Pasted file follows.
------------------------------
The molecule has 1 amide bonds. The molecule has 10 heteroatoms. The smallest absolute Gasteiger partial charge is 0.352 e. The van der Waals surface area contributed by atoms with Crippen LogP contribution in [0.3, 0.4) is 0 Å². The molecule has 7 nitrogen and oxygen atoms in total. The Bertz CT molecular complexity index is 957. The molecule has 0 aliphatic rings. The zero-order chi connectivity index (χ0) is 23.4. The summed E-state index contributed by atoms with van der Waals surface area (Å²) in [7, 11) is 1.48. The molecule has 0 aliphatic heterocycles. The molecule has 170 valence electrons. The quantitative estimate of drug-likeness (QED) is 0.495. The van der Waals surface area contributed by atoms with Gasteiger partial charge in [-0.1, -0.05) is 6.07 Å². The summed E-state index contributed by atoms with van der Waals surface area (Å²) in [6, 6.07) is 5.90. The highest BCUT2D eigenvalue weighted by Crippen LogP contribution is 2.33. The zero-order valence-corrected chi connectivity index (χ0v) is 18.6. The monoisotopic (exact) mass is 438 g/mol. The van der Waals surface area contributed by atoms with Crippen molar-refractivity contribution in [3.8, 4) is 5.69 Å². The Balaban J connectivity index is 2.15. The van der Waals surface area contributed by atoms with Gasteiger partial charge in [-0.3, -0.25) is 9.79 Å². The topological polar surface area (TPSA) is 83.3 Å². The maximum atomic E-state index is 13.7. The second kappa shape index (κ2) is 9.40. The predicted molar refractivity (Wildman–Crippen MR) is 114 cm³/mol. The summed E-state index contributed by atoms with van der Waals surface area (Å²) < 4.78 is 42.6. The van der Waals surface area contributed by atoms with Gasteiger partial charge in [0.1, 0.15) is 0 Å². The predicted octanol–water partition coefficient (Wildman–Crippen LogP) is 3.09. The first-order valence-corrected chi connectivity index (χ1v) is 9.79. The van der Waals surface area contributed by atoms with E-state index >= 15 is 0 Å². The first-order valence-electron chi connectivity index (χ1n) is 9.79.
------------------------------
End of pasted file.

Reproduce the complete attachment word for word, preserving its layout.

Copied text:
The molecule has 1 amide bonds. The molecule has 10 heteroatoms. The smallest absolute Gasteiger partial charge is 0.352 e. The van der Waals surface area contributed by atoms with Crippen LogP contribution in [0.3, 0.4) is 0 Å². The molecule has 7 nitrogen and oxygen atoms in total. The Bertz CT molecular complexity index is 957. The molecule has 0 aliphatic rings. The zero-order chi connectivity index (χ0) is 23.4. The summed E-state index contributed by atoms with van der Waals surface area (Å²) in [7, 11) is 1.48. The molecule has 0 aliphatic heterocycles. The molecule has 170 valence electrons. The quantitative estimate of drug-likeness (QED) is 0.495. The van der Waals surface area contributed by atoms with Gasteiger partial charge in [-0.1, -0.05) is 6.07 Å². The summed E-state index contributed by atoms with van der Waals surface area (Å²) in [6, 6.07) is 5.90. The highest BCUT2D eigenvalue weighted by Crippen LogP contribution is 2.33. The zero-order valence-corrected chi connectivity index (χ0v) is 18.6. The monoisotopic (exact) mass is 438 g/mol. The van der Waals surface area contributed by atoms with Crippen molar-refractivity contribution in [3.8, 4) is 5.69 Å². The Balaban J connectivity index is 2.15. The van der Waals surface area contributed by atoms with Gasteiger partial charge in [-0.3, -0.25) is 9.79 Å². The topological polar surface area (TPSA) is 83.3 Å². The maximum atomic E-state index is 13.7. The second kappa shape index (κ2) is 9.40. The predicted molar refractivity (Wildman–Crippen MR) is 114 cm³/mol. The summed E-state index contributed by atoms with van der Waals surface area (Å²) < 4.78 is 42.6. The van der Waals surface area contributed by atoms with Gasteiger partial charge in [0.1, 0.15) is 0 Å². The predicted octanol–water partition coefficient (Wildman–Crippen LogP) is 3.09. The first-order valence-corrected chi connectivity index (χ1v) is 9.79. The van der Waals surface area contributed by atoms with E-state index >= 15 is 0 Å². The first-order valence-electron chi connectivity index (χ1n) is 9.79.